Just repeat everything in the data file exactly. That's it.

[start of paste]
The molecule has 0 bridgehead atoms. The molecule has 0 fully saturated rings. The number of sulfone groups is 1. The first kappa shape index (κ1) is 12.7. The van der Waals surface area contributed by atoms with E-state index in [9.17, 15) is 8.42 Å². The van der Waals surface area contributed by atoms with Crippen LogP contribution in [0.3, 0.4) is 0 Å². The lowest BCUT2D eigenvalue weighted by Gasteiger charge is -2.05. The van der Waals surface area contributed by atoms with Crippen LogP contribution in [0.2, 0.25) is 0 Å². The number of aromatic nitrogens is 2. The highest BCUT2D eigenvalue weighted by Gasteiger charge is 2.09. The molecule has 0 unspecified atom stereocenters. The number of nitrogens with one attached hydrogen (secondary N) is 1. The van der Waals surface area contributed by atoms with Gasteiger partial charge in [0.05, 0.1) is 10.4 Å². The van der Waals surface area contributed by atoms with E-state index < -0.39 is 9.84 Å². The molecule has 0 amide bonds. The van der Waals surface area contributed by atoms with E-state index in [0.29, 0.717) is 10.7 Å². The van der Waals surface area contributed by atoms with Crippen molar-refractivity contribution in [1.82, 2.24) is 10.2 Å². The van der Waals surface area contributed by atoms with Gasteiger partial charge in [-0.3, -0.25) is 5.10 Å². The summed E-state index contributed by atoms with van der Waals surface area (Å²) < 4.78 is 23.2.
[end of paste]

The molecule has 0 bridgehead atoms. The molecule has 0 fully saturated rings. The number of sulfone groups is 1. The first kappa shape index (κ1) is 12.7. The van der Waals surface area contributed by atoms with E-state index in [9.17, 15) is 8.42 Å². The van der Waals surface area contributed by atoms with Crippen LogP contribution in [0.3, 0.4) is 0 Å². The lowest BCUT2D eigenvalue weighted by Gasteiger charge is -2.05. The van der Waals surface area contributed by atoms with Crippen LogP contribution in [0.2, 0.25) is 0 Å². The number of aromatic nitrogens is 2. The highest BCUT2D eigenvalue weighted by Gasteiger charge is 2.09. The molecule has 0 unspecified atom stereocenters. The number of nitrogens with one attached hydrogen (secondary N) is 1. The van der Waals surface area contributed by atoms with Gasteiger partial charge in [0.05, 0.1) is 10.4 Å². The van der Waals surface area contributed by atoms with E-state index < -0.39 is 9.84 Å². The molecule has 0 amide bonds. The van der Waals surface area contributed by atoms with E-state index in [0.29, 0.717) is 10.7 Å². The van der Waals surface area contributed by atoms with Crippen molar-refractivity contribution in [1.82, 2.24) is 10.2 Å². The van der Waals surface area contributed by atoms with Gasteiger partial charge in [-0.3, -0.25) is 5.10 Å². The summed E-state index contributed by atoms with van der Waals surface area (Å²) < 4.78 is 23.2.